Since I’m expecting a baby in a few months, assembling the proper library has been at the front of my mind, even if it will be a few years before it gets put into use! So I was delighted to see this roundup of children’s books over at Design*Sponge the other day (even better was seeing one of my all-time favorite picture books, Miss Rumphius, mentioned several times in the comments).
I’ve always felt that children’s literature didn’t get the attention it deserved…how many of us have vivid memories of the books we read as kids that far outshadow most of the books we’ve read since? These books have an incredible impact on the rest of our imaginative lives. The stories inspire, but so do the pictures; I can clearly trace my aesthetics to the beautiful illustrations of Errol Le Cain, Kate Seredy, Edmund Dulac, and even Arthur Ransome (the author of the Swallows and Amazons series, who so disliked the illustrations in the early editions that he redid them all himself!). I could go on and on, but you get the idea.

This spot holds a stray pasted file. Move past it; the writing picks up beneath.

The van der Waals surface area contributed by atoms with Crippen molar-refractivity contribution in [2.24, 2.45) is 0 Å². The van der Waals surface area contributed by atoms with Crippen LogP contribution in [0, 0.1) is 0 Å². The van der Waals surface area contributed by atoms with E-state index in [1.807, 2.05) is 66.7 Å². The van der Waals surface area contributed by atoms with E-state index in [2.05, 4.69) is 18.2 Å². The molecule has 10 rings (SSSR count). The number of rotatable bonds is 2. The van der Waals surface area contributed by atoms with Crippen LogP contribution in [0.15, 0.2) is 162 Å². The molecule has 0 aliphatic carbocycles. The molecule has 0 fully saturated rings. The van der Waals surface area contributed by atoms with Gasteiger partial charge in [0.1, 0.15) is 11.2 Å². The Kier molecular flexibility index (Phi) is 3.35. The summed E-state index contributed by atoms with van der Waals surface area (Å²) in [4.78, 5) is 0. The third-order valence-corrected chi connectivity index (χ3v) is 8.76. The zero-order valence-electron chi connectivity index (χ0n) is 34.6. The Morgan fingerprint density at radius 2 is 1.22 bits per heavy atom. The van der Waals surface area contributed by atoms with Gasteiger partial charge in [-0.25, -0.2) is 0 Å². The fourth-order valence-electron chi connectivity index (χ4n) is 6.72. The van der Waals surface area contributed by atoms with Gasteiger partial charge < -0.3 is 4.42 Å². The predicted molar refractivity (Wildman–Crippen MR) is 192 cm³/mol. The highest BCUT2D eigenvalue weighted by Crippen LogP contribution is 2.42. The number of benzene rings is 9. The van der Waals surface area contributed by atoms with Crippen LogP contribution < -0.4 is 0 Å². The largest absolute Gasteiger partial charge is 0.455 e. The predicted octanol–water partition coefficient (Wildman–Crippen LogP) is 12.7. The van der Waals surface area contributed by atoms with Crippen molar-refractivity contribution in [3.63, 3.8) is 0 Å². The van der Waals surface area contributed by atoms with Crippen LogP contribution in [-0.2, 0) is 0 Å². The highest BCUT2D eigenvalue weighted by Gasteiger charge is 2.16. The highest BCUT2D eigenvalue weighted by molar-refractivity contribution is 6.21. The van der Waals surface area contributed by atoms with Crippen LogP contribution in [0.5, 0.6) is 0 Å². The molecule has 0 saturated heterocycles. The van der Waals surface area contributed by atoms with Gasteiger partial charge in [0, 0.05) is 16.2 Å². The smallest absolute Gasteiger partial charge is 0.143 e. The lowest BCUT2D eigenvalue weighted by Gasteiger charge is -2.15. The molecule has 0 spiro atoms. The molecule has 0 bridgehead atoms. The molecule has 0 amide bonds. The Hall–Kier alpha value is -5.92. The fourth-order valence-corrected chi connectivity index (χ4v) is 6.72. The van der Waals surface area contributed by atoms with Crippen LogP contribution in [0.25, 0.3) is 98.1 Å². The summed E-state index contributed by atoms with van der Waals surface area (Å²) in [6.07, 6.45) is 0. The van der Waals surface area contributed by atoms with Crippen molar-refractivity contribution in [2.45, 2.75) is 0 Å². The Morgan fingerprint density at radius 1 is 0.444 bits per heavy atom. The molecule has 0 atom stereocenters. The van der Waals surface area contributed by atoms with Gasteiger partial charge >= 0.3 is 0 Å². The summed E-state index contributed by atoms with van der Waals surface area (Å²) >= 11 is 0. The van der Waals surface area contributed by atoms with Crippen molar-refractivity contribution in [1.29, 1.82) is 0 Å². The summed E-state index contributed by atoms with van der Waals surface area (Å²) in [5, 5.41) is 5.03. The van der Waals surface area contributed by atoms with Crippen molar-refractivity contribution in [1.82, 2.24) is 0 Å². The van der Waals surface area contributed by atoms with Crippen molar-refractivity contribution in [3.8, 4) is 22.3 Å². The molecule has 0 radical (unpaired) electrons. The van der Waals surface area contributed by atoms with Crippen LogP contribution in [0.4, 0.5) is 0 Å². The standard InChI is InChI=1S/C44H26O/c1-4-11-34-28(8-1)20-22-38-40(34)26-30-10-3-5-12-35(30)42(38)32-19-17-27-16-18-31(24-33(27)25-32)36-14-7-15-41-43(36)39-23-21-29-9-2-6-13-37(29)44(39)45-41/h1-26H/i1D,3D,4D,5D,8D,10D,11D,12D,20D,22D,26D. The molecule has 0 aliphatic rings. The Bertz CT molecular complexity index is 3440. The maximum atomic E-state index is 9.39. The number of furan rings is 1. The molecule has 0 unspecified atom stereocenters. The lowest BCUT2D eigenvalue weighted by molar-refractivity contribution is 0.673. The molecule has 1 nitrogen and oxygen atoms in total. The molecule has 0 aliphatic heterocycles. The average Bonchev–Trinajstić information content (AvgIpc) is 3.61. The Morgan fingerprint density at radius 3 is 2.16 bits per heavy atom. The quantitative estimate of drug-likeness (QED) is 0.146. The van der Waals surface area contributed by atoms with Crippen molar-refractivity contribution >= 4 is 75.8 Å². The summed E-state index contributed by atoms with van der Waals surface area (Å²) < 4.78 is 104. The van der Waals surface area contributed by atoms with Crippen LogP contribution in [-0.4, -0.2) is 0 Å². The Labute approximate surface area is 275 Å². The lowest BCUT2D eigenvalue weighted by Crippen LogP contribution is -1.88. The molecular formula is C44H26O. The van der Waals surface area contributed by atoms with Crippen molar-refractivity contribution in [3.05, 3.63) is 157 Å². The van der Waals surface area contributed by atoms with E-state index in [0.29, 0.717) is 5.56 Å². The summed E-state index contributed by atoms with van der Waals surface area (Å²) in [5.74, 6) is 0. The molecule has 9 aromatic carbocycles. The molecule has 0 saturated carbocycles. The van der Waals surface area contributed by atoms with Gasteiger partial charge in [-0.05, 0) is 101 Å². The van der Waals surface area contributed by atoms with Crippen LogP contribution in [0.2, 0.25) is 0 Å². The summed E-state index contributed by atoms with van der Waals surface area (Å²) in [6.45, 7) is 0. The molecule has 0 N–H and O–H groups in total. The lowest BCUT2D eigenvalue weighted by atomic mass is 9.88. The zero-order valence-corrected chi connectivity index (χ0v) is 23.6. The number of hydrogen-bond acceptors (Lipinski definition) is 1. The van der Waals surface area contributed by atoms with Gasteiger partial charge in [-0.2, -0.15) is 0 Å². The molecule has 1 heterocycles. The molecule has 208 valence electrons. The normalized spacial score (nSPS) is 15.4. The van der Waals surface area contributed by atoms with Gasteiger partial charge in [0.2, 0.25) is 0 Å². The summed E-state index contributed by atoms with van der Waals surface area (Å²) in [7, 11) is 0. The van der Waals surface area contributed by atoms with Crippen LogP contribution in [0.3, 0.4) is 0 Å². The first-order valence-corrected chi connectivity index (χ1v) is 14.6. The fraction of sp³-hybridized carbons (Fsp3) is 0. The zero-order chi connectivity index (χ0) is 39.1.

How does this relate to DIY? Well, aside from the inspiration you can draw from the pages of almost any children’s book (both life lessons and home decorating ideas), I must say that one of the books I treasure most was made for my by my godmother. There weren’t many words, but each page was a beautiful collage, and I was the heroine of the adventure. I can still see those pages, 25 years later! (I wish I could share some of the images here, but the book is carefully packed away at my parents’ house, and I haven’t unearthed it yet.)
I strongly urge you to make a book for a small loved one. If writing isn’t your strong point, then use a classic fairy tale as the base; if you don’t usually paint or draw, then collage or use photographs!
Simple stab binding is a great way to make sure the book stands the test of time. Check out our Japanese Stab Binding tutorial from Volume 05.
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